The Advise and Consult (myconstructionexpert.com) blog focuses on legal matters relating to construction and provides us with plenty of food for thought.
For example, consider recent postings describing the impact of the implementation of a revised Statutes of Repose for Florida construction projects. A statue of repose, I learned, is a much more significant limitation on the rights to file a litigation claim — because it dates (in the case of construction projects) from the time of substantial completion, rather than the filing of a claim. Accordingly, a fairly short statute of repose could insulate building owners, contractors and materials suppliers from litigation even if serious defects and problems were discovered and reported in a timely manner upon discovery — but after the limitation period has expired.
The statute of repose differs from the statute of limitations. The statute of limitations establishes a time limit within which an action must be brought, measured from the time of accrual of the cause of action. In contrast, the statute of repose absolutely bars a claim after passage of the period of repose, regardless of the underlying circumstances. In other words, the statute of repose provides a substantive right to be free from liability after the expiration of the established period of time, regardless of when the cause of action accrued.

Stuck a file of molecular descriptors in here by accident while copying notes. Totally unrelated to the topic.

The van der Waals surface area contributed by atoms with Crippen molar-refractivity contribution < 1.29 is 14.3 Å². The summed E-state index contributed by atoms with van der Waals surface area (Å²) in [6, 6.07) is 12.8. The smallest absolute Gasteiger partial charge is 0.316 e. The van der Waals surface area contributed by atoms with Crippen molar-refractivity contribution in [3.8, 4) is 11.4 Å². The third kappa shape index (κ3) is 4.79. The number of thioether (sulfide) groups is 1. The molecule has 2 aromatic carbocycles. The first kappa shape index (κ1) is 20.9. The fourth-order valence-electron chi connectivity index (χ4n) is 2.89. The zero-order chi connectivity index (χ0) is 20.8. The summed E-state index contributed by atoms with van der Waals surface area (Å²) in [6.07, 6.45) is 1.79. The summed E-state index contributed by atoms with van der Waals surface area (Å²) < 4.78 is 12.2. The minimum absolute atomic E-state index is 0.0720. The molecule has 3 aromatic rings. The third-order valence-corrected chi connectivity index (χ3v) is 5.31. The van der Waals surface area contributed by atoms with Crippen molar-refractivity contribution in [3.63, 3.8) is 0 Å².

Of course the big advantage of a strong statute of repose is that contractors don’t need to worry about sleeper claims arising out of the woodwork. The other side of the fence — if you miss the repose deadline, you are stuck — may provide limited satisfaction for someone who has experienced serious problems, say asbestos-related illnesses from an older building.
A complicating fact here: The rules are state-driven; so the repose statute in one place may be very different from another. You’ll certainly want legal advice in dealing with and managing these limitations issues.
I think anyone who needs to monitor and manage litigation issues should bookmark this blog, and review its updates. Of course this is an excellent example of how providing useful information without cost or expectation of reward can still be good for business. If your responsibilities include understanding and managing construction litigation issues, there may be times when you need expert witnesses — something that Advise and Consult, Inc. can provide.